Case control studies in diverse populations around the world have reported a lower risk of breast cancer in association with higher intake of dietary fibre and complex carbohydrates.
Although this has not been confirmed in prospective studies in the USA, the observations have prompted the hypothesis that prolonged use of dietary fibre supplements might reduce breast cancer risk in high-incidence populations.
Several possible mechanisms of action have been suggested, all involving a reduction of bioactive oestrogen levels in the blood.
The various mechanisms are not necessarily mutually exclusive.
First, a high-fibre diet might reduce circulating oestrogen levels by reducing the enterohepatic recirculation of oestrogen.
Second, many plants and vegetables contain isoflavones and lignans capable of conversion in the bowel into weak oestrogens that may compete with oestradiol for target binding-sites.
Third, a high-fibre diet is less often associated with obesity, which tends to increase availability of the biologically active 16-alpha metabolites of oestrone.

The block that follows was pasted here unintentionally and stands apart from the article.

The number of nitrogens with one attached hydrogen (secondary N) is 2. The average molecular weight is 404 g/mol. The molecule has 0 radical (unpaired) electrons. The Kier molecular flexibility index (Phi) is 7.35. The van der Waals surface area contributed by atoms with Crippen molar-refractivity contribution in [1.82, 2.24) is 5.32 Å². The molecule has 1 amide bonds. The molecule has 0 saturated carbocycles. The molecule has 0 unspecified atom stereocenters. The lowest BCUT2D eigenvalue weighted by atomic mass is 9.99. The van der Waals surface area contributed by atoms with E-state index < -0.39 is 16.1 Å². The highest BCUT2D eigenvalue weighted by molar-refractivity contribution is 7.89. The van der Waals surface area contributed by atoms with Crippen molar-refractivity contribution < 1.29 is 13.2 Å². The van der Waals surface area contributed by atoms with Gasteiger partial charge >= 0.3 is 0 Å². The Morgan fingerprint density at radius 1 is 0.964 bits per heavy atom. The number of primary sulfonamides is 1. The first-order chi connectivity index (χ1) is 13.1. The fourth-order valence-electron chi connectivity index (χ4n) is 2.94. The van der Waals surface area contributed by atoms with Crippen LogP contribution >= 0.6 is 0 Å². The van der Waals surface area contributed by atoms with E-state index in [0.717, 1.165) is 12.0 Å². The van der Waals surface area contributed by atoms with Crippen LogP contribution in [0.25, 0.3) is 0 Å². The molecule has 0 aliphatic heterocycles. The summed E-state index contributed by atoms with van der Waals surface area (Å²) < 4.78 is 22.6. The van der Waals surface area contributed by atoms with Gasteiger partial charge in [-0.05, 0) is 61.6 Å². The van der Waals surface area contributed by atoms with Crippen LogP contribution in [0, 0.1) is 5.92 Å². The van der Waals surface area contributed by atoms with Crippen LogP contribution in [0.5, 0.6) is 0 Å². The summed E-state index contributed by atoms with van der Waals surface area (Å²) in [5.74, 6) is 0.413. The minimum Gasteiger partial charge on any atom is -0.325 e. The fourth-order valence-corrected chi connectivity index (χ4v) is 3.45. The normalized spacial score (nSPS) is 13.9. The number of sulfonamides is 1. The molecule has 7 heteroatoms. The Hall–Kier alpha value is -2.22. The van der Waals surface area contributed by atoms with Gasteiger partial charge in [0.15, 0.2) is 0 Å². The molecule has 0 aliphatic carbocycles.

Fourth, a high-fibre diet usually has a lower content of fat and a higher content of antioxidant vitamins, which may protect against breast cancer risk.
Finally, diets rich in fibre and complex carbohydrates have been shown to improve insulin sensitivity, with an associated reduction in circulating oestrogen levels.
Synergism between these effects offers a possible mechanism by which a high fibre intake ...
Mots-clés Pascal : Tumeur maligne, Glande mammaire, Régime alimentaire, Fibre alimentaire, Facteur risque, Epidémiologie, Homme, Glande mammaire pathologie, Santé publique
Mots-clés Pascal anglais : Malignant tumor, Mammary gland, Diet, Dietary fiber, Risk factor, Epidemiology, Human, Mammary gland diseases
Notice produite par :
Inist-CNRS - Institut de l'Information Scientifique et Technique
Cote : 96-0144903
Code Inist : 002B20E02. Création : 199608.